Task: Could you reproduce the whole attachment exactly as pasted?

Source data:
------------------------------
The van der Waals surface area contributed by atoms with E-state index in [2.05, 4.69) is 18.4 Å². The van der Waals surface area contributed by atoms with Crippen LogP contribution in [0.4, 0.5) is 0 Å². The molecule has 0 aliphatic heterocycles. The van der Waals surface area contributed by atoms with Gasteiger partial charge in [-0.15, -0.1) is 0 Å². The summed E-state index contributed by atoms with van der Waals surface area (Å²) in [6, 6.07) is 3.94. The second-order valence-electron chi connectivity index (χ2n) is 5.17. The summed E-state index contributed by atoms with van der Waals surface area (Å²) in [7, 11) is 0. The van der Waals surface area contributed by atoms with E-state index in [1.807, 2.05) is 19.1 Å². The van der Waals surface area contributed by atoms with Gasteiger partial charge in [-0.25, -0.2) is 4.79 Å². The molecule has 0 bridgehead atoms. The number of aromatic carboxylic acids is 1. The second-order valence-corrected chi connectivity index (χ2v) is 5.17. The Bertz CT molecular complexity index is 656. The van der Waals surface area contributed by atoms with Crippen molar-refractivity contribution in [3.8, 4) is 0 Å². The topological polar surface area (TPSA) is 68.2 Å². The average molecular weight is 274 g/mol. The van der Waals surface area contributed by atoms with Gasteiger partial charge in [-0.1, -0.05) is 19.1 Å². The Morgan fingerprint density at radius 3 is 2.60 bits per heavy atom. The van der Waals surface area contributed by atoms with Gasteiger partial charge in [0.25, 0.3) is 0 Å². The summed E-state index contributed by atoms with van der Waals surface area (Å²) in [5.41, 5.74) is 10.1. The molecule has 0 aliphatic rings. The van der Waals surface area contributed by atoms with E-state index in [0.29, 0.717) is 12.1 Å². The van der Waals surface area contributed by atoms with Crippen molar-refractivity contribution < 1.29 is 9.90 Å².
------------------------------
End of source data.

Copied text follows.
The van der Waals surface area contributed by atoms with E-state index in [2.05, 4.69) is 18.4 Å². The van der Waals surface area contributed by atoms with Crippen LogP contribution in [0.4, 0.5) is 0 Å². The molecule has 0 aliphatic heterocycles. The van der Waals surface area contributed by atoms with Gasteiger partial charge in [-0.15, -0.1) is 0 Å². The summed E-state index contributed by atoms with van der Waals surface area (Å²) in [6, 6.07) is 3.94. The second-order valence-electron chi connectivity index (χ2n) is 5.17. The summed E-state index contributed by atoms with van der Waals surface area (Å²) in [7, 11) is 0. The van der Waals surface area contributed by atoms with E-state index in [1.807, 2.05) is 19.1 Å². The van der Waals surface area contributed by atoms with Gasteiger partial charge in [-0.25, -0.2) is 4.79 Å². The molecule has 0 bridgehead atoms. The number of aromatic carboxylic acids is 1. The second-order valence-corrected chi connectivity index (χ2v) is 5.17. The Bertz CT molecular complexity index is 656. The van der Waals surface area contributed by atoms with Crippen molar-refractivity contribution in [3.8, 4) is 0 Å². The topological polar surface area (TPSA) is 68.2 Å². The average molecular weight is 274 g/mol. The van der Waals surface area contributed by atoms with Gasteiger partial charge in [-0.1, -0.05) is 19.1 Å². The Morgan fingerprint density at radius 3 is 2.60 bits per heavy atom. The van der Waals surface area contributed by atoms with Gasteiger partial charge in [0.25, 0.3) is 0 Å². The summed E-state index contributed by atoms with van der Waals surface area (Å²) in [5.41, 5.74) is 10.1. The molecule has 0 aliphatic rings. The van der Waals surface area contributed by atoms with E-state index in [0.29, 0.717) is 12.1 Å². The van der Waals surface area contributed by atoms with Crippen molar-refractivity contribution < 1.29 is 9.90 Å².